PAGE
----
Roland Garros news, Naomi Osaka’s masterpiece after backing off

A few years ago, a star who was eliminated from a major tennis tournament due to mental health problems could be seen as a sign of weakness.

Today, at least for corporate sponsors Naomi Osaka, he is hailed as refreshingly honest.

That would explain why so many of them stayed in Osaka after the four-time Grand Slam champion announced on Monday that she was withdrawing from the French Open because she refused to appear at the required press conferences that caused her “huge waves of anxiety.”

Osaka, who also admitted suffering from “long bouts of depression,” has faced criticism from some who said media events are only “part of the job.” But Nike, Sweetgreen and other sponsors made statements in support of the 23-year-old star after revealing her struggles.

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“Our thoughts are with Naomi,” Nike said in a statement. “We support her and appreciate her courage in sharing her own mental health experience.” Sweetgreen tweeted that his partnership with Osaka “is rooted in good health in all its forms.” And Mastercard tweeted: “Naomi Osaka’s decision reminds us all of the importance of prioritizing personal health and well-being.”

Allen Adamson, co-founder of consulting firm Metaforce, said the disclosure of Osaka made her a more authentic spokeswoman – and more valuable to corporate sponsors.

“Every athlete receives sports sponsorship because they win matches or perform well,” he said. “But the best become true brand ambassadors when they have a broader personality. The best brand ambassadors are real people. (Osaka) talks about a problem that matters to many people. Mental health is a bigger problem than winning or losing tennis.

Reilly Opelka, a 23-year-old American tennis player 32nd seed at the French Open, who played his third-round match on Friday, told the Associated Press that he was glad Osaka was “taking the time to improve.”

“She is one of the best players in the world – she is very influential” – said Opelka. “Sport needs her. She is an icon. It is a pity that in sports there is not one of the main attractions nearby. “

Born in Japan to a Japanese mother and Haitian, Osaka moved to the United States with her family at the age of three and now lives in Los Angeles.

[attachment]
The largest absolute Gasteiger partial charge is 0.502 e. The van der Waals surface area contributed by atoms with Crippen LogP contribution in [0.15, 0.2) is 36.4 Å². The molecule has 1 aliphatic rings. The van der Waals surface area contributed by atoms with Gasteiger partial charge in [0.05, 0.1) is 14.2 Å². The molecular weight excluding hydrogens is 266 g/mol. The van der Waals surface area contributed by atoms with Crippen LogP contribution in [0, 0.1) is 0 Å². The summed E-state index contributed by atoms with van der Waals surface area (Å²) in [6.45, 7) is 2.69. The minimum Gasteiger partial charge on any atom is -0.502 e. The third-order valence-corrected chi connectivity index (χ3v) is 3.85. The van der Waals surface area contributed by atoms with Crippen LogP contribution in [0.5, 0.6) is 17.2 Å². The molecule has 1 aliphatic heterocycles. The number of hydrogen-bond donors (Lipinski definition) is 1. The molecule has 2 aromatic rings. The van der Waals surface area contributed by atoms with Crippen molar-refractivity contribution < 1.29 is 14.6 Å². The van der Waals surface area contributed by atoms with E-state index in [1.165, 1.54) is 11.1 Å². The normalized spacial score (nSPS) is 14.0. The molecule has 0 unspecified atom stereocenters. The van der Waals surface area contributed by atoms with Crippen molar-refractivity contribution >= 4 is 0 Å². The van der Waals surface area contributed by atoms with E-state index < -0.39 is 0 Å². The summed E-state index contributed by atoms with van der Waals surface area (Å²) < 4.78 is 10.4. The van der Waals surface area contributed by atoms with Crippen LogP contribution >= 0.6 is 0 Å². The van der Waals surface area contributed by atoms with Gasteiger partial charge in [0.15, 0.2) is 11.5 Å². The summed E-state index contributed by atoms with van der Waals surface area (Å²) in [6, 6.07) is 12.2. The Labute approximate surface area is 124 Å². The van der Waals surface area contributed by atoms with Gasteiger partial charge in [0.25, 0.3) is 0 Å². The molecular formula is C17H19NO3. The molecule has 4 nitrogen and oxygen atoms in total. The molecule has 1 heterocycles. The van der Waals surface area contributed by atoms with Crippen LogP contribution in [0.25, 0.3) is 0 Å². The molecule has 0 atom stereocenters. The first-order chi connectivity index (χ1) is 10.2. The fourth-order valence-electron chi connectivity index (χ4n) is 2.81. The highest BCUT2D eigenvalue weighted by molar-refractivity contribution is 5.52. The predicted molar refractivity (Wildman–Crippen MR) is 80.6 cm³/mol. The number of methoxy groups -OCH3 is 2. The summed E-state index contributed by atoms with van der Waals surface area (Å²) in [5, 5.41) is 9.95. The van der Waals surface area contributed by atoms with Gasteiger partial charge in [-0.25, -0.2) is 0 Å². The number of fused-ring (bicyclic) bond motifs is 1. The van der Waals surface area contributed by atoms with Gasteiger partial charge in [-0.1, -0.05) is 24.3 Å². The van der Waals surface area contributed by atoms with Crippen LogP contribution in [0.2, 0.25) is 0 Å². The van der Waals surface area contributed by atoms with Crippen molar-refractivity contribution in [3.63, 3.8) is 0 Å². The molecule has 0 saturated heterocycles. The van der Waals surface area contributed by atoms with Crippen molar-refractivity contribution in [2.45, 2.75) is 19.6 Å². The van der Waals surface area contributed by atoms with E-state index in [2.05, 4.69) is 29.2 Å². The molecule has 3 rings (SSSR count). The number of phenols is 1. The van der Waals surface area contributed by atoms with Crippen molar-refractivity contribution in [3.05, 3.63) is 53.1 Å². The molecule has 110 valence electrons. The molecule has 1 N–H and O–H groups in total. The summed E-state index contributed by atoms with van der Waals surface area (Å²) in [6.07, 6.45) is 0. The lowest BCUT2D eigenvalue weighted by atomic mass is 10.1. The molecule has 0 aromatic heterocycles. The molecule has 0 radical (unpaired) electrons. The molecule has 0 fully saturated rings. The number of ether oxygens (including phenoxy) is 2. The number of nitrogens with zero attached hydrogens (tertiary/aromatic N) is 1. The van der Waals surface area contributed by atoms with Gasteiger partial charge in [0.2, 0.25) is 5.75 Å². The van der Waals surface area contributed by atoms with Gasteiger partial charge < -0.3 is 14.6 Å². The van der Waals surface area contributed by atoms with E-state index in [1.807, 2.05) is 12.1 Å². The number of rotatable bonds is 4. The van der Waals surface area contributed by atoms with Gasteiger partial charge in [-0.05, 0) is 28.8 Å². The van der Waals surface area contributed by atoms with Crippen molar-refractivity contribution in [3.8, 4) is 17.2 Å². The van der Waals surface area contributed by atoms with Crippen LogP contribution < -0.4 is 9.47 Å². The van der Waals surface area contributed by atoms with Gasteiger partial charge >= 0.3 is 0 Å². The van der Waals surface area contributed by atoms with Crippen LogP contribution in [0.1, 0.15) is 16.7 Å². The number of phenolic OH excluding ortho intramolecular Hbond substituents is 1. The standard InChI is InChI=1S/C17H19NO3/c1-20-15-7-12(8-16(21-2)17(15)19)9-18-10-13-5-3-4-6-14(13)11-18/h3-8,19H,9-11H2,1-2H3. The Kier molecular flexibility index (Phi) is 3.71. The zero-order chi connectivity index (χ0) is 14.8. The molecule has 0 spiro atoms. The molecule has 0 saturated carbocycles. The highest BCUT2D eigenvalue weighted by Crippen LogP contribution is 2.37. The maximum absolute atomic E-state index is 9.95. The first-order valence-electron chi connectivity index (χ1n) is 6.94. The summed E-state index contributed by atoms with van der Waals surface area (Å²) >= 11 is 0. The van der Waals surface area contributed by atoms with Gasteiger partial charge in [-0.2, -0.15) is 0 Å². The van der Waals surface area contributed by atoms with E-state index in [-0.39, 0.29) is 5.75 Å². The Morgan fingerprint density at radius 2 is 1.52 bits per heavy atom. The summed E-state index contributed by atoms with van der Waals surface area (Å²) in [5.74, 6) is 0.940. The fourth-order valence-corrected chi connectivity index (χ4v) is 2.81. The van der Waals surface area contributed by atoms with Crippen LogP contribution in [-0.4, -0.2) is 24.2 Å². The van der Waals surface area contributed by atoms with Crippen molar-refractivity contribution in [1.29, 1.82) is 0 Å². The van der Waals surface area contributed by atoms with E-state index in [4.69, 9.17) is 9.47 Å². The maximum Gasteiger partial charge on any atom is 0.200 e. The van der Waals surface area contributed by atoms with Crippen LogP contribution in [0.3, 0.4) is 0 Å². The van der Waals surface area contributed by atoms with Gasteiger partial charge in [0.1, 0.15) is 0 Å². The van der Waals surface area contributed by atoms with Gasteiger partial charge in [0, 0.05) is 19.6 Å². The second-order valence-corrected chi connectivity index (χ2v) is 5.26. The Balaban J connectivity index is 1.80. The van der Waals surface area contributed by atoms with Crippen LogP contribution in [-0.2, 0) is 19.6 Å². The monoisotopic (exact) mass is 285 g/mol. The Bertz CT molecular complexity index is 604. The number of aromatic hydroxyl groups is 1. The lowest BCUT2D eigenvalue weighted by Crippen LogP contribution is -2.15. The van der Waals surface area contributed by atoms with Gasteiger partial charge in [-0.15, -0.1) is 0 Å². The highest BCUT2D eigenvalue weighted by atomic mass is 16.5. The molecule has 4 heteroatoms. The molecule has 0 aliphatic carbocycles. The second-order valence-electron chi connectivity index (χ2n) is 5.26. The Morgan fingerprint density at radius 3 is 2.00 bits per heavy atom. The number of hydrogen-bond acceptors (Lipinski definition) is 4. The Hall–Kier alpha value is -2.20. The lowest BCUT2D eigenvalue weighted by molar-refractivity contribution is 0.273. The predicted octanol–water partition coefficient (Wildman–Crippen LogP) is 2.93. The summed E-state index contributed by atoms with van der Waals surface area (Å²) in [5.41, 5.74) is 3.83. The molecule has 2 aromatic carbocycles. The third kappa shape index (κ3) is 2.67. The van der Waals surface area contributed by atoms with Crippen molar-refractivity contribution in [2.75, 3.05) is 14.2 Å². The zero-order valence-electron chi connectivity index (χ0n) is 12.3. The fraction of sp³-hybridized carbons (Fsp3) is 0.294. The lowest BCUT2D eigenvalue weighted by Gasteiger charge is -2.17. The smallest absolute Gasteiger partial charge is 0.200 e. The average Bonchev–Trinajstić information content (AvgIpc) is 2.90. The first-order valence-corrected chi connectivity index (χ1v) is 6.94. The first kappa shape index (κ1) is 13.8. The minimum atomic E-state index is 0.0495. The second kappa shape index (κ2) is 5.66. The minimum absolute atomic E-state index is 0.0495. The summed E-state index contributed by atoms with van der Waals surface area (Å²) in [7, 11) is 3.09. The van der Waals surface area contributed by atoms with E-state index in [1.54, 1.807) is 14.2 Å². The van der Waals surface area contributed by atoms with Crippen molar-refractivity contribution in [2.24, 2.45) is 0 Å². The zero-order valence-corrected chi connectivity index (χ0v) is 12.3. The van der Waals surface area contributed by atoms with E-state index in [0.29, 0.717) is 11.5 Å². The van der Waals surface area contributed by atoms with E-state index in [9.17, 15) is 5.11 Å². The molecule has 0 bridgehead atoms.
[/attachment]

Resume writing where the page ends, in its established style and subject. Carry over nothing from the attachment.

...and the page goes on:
She played a leading role in protesting the deaths of George Floyd and other blacks who died at the hands of the police while wearing a mask bearing another victim’s name on each match day at the US Open 2020. She was named AP’s 2020 Athlete of the Year.

Osaka is the highest-paid athlete in the world, according to Forbes, earning $ 48 million in 2020 from sponsors such as Tag Heuer, AirBnB, and Louis Vuitton, as well as Mastercard and Nike.

Nike stood alongside sports stars after other controversies, including Tiger Woods after his sex scandal in 2009 and former 49ers quarterback Colin Kaepernick after he knelt during matches to protest police brutality against blacks. But he recently ditched Brazilian soccer star Neymar after refusing to cooperate in an internal investigation into allegations of sexual assault by a Nike employee.

The disclosure of Osaka comes as celebrities and other public figures openly address their issues of depression and anxiety. Prince Harry and his wife, Meghan Markle shared their experiences in a televised interview with Oprah Winfrey and have since teamed up to create a mental health series called “The Me You Can’t See,” in which Prince Harry talks about the work through anxiety and regret.

Osaka also joins the growing list of top mental health athletes. Olympic swimmer Michael Phelps, NBA players Kevin Love and DeMar DeRozan, and WNBA’s A’ja Wilson have spoken very publicly about their struggles against depression, sharing both their successes and failures.

Four Grand Slam tournaments responded to Osaka’s withdrawal by pledging to do more to address players’ mental health issues. The episode could also serve as a turning point for professional tennis tournaments – and leagues in other sports – to protect the mental health, not just the physical health of athletes, said Windy Dees, professor of sports administration at the University of Miami.

“This is an absolute growth opportunity for the (Women’s Tennis Association) and all leagues, there is a lot of work to be done,” said Dees.

Dokic takes into account the media stance in Osaka

Marketing consultant Adamson believes that Osaka’s decision to step will encourage many more athletes to expose their battles for mental health. He noted that if Osaka had exposed her bouts of depression 10 years ago, her corporate sponsors would likely have remained aloof as the case was taboo. However, he noted that the pandemic has increased awareness of mental illness.

From August 2020 to February, the proportion of adults with recent symptoms of anxiety or depressive disorder rose from 36.4% to 41.5%, according to a survey by the U.S. Centers for Disease Control and Prevention and Census Bureau.

The study also found that the percentage of people reporting that they did not receive the help they needed increased from 9.2% to 11.7%. The increases were greatest among adults aged 18–29 and those with education below secondary school.

Ken Duckworth, medical director of the National Alliance On Mental Illness, said Osaka’s decision to go public is a positive change for all people who feel isolated.

“We go from mental health and mental illness as” they “to” we, “he said. “These are ordinary, common human problems. And I strongly believe that isolation and shame directly contribute to people not getting help. I look at a great athlete, an exceptional athlete as one potential role model. ”

Osaka withdraws from Roland Garros

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